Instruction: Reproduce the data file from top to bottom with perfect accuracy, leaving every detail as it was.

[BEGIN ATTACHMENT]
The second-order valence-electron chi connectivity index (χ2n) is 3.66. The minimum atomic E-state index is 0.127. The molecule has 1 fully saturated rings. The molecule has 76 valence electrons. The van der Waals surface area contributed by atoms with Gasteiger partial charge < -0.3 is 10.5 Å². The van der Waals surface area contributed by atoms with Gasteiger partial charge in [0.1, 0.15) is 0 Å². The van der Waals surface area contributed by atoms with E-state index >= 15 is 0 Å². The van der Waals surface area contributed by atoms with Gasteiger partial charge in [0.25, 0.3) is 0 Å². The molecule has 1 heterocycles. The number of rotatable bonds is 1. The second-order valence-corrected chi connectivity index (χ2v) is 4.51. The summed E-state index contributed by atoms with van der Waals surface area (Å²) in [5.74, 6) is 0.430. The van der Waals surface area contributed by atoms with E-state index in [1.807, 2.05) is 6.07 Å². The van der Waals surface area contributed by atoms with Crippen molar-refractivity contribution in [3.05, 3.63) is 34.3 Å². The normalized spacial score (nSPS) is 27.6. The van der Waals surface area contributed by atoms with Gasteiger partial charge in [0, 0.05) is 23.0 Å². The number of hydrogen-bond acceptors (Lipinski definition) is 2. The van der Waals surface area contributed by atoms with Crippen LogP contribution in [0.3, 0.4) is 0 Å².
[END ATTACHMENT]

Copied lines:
The second-order valence-electron chi connectivity index (χ2n) is 3.66. The minimum atomic E-state index is 0.127. The molecule has 1 fully saturated rings. The molecule has 76 valence electrons. The van der Waals surface area contributed by atoms with Gasteiger partial charge < -0.3 is 10.5 Å². The van der Waals surface area contributed by atoms with Gasteiger partial charge in [0.1, 0.15) is 0 Å². The van der Waals surface area contributed by atoms with E-state index >= 15 is 0 Å². The van der Waals surface area contributed by atoms with Gasteiger partial charge in [0.25, 0.3) is 0 Å². The molecule has 1 heterocycles. The number of rotatable bonds is 1. The second-order valence-corrected chi connectivity index (χ2v) is 4.51. The summed E-state index contributed by atoms with van der Waals surface area (Å²) in [5.74, 6) is 0.430. The van der Waals surface area contributed by atoms with E-state index in [1.807, 2.05) is 6.07 Å². The van der Waals surface area contributed by atoms with Crippen molar-refractivity contribution in [3.05, 3.63) is 34.3 Å². The normalized spacial score (nSPS) is 27.6. The van der Waals surface area contributed by atoms with Gasteiger partial charge in [0, 0.05) is 23.0 Å². The number of hydrogen-bond acceptors (Lipinski definition) is 2. The van der Waals surface area contributed by atoms with Crippen LogP contribution in [0.3, 0.4) is 0 Å².